Pasta and Wine, Part One
By Victor Rallo and Anthony Verdoni
Recipe 5: Amatriciana Recipe
1 pound of Bucatini or Perciatelli
1 pound of Pancetta cut into even small pieces
1 pound of fine chopped white onion
2 tablespoons of tomato paste
16 ounces of canned Italian DOP tomato cored and chopped
3 ounces olive oil
¼ pound of freshly grated Pecorino Romano cheese
1 cup white wine
Salt and freshly ground black pepper
In a 14 inch sauté pan add the olive oil and pancetta and heat at medium heat. Cook the pancetta until it starts to brown. As soon as browning begins, add the chopped onion and cook for 4-5 minutes until onion starts to caramelize. This is where Amatriciana sauce gets its flavor. Stir frequently so that the mixture is browning not burning. Now add the tomato paste and stir into mixture. Cook for 2-3 minutes. Add the white wine and deglaze the pan. This is a process in cooking where you use the liquid (the wine), to help loosen all the caramelized goodness from the bottom of the pan, so that it becomes part of the sauce and is not left behind.
Add the DOP tomatoes to the mixture; stir tomatoes to integrate them with onion and pancetta. Continue to cook until tomato, pancetta and onion mixture starts to boil. The sauce must reduce a little bit. So reduce the heat to medium/low and continue to cook for about 45-60 minutes after first boil, stirring frequently so that the sauce does not burn. Add salt and freshly ground black pepper, and chili flakes to taste.
Ten minutes before sauce is finished, drop the Perciatelli into the boiling pasta water. Follow pasta cooking instructions on the label I look to cook the pasta for 30-45 seconds less then instructed time to insure pasta is al dente.
Drain the pasta and add perciatelli or bucatini to the sauté pan. Remember always to drip a little of the pasta water into the pan. Toss the pasta and the sauce several times, until the pasta is covered with the sauce. With a pair of tongs put a swirl of pasta into each serving bowl. Then with a spoon put a hearty spoonful of the remaining sauce on top of each swirl of pasta. Finish each dish with freshly grated Pecorino Romano cheese or try Ricotta Salata cheese. Serve immediately.
If you prefer a white wine when eating Amatriciana, we recommend Frascati Superiore or an Orvieto Classico Secco. We love a rich, soft, harmonious, red Montepulciano D’Abruzzo to complement this pastas bold flavors.
Recipe 6: Basic Pomodoro Sauce:
1 large can of San Marzano DOP tomatoes (2.2kg)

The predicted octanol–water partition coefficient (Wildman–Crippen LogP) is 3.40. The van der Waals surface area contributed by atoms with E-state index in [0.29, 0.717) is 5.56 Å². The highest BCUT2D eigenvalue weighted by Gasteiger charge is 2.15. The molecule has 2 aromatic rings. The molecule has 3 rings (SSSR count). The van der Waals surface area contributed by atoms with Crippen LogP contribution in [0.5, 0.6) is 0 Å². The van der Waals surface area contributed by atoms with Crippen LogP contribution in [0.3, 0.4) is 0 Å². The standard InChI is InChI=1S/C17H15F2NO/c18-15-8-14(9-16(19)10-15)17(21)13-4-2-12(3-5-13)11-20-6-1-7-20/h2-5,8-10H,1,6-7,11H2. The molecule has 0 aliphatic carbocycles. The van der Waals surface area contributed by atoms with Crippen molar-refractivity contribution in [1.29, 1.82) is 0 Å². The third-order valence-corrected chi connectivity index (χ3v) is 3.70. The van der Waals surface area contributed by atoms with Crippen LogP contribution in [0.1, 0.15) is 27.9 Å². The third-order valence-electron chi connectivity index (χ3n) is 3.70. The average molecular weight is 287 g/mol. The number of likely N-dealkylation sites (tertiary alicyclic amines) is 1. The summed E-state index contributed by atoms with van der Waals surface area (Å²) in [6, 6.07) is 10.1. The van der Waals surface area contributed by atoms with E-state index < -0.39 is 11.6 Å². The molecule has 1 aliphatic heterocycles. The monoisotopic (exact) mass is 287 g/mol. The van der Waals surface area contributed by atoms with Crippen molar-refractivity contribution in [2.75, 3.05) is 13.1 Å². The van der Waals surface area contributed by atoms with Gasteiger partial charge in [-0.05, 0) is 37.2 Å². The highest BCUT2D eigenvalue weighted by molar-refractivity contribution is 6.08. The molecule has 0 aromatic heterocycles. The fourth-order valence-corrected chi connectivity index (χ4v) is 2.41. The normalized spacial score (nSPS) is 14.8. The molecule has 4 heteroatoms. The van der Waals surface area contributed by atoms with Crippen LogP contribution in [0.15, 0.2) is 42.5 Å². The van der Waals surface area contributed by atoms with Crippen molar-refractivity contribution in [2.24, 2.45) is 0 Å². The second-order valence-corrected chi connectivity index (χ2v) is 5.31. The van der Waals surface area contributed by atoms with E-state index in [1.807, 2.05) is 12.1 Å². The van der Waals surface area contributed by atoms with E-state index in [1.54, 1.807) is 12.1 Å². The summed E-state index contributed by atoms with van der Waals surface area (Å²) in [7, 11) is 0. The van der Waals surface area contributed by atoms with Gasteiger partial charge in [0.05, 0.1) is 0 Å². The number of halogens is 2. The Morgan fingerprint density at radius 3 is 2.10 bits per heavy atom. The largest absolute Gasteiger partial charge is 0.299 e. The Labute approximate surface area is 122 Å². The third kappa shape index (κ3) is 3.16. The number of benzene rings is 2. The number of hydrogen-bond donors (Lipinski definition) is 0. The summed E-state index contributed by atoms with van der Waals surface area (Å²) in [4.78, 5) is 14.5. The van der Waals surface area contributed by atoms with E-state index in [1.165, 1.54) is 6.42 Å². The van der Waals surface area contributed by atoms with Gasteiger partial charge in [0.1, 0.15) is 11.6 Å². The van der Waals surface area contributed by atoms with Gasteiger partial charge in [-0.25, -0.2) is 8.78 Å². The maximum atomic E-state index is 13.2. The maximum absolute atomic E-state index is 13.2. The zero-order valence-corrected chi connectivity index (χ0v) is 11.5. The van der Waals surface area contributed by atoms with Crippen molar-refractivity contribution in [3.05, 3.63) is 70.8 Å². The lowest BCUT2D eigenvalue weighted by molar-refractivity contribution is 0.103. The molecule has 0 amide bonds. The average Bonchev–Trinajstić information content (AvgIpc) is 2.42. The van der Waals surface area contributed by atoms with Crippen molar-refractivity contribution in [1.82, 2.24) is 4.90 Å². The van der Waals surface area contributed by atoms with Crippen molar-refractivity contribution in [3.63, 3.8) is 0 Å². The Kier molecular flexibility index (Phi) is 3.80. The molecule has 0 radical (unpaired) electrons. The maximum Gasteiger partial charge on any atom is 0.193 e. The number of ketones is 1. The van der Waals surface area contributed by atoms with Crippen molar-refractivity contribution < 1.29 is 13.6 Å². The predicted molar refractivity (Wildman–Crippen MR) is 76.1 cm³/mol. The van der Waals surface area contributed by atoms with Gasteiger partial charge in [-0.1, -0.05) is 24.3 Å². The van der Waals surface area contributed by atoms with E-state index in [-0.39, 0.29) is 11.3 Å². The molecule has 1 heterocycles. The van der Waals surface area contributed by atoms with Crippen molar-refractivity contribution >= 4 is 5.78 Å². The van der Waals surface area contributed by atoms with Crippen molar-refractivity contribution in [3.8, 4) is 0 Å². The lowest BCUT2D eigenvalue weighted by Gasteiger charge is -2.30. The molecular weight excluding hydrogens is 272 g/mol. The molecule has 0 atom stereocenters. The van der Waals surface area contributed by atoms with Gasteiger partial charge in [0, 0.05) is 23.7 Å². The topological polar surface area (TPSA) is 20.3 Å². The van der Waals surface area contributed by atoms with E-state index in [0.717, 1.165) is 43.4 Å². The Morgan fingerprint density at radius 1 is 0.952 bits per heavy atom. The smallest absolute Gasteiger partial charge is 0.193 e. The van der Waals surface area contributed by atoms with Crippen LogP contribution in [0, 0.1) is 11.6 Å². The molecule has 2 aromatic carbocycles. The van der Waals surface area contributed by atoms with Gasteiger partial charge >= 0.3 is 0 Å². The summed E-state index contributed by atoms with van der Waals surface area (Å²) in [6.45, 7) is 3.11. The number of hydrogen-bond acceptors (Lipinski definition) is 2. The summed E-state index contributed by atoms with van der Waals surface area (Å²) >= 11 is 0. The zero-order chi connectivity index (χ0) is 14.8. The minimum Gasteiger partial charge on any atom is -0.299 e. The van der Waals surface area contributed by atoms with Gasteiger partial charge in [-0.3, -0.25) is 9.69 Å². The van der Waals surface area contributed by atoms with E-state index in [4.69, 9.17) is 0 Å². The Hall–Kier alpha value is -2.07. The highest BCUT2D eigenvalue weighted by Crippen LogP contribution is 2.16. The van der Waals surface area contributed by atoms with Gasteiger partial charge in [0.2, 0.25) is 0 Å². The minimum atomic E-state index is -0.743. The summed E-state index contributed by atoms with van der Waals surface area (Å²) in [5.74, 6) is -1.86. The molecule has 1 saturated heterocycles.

2 large yellow onions
6 ounces extra virgin olive oil
10 leaves of fresh basil
Salt and freshly ground black pepper
I use this sauce as my base for all tomato sauce based recipes. Pour the entire can of tomatoes into a large bowl. Core each tomato discarding the core. Then break each tomato into small pieces with your hand. Next peel and chop both onions into fine pieces. A food processor can chop them to fine or use a knife to chop the onions into consistent small pieces.
Place a 14 inch sauté pan over medium heat on the stove. Add 3 ounces of olive oil and the onions. Sauté the onions until they start to caramelize, turning golden brown. When all of the onion is caramelized, add the San Marzano tomatoes in the bowl to the onions. Let this cook over medium heat until tomato onion mixtures simmers for 10-15 minutes, stirring frequently so pan does not burn.
Reduce heat to low and add basil leaves. Break them into pieces by hand. Stir the basil into the mixture and cook for 3-5 more minutes. Add salt and freshly ground pepper to taste and drizzle with the remaining olive oil. This will make approximately four quarts of Pomodoro sauce. It will last in the refrigerator for 4-5 days or freeze it and defrost as needed.
***The art of cooking pasta (all shapes):
Put a 8 quarts of water into a large pot (pot should be a little over ½ filled with water- make sure the pot is large enough) on high heat, add 1 teaspoon of salt to the water. When the water boils, add the pasta to the water. Stir the pasta often so it does not stick. Follow the time guidelines on the package for cooking. I like to subtract 30 seconds or so from the recommended cooking time so the pasta is cooked al dente.
Recipe 7: Homemade egg pasta dough:
3 cups of Caputo Pasta flour
1 cup Caputo semolina
5 extra large eggs
Mix the Pasta flour and the semolina flour together. Mound approximately 3 ½ cups of the mixed flour on a marble or wood counter. Leave ½ cup of the flour mix on the side. This will be used to adjust the final consistency of the dough. Make a well in the middle of the flour and add the eggs into the well. Gradually starting from the center slowly incorporate the flour and eggs together. The dough will start to form when about half the flour is incorporated. Keep working the dough until all of the flour is incorporated.
Start kneading the dough with both hands. Once the dough is formed into a mass, remove it from the counter. Clean the counter with a scraper, removing excess dough pieces and bits. After cleaning, lightly flour the counter with some of the remaining flour and knead the dough for 5-7 more minutes. This step is very important and cannot be skipped. If the dough is too soft and sticky you can slowly work in some of the remaining flour. The final consistency of the dough should be soft and slightly sticky.
Put the dough in a floured bowl and wrap it in plastic wrap, let the dough sit at room temperature for one hour. Now your dough is ready. This dough can now be used in any manual pasta maker to cut the dough into your favorite or desired pasta shape.
When we run out of wines, pasta cuts, and recipes from Italy, our journey will be complete. Remember: do not be timid about adding a complementary ingredient or flavor to a traditional recipe. The rules on pairing wine with food have been officially thrown out. So experiment and, most of all smile, and have fun, because that is truly Italian.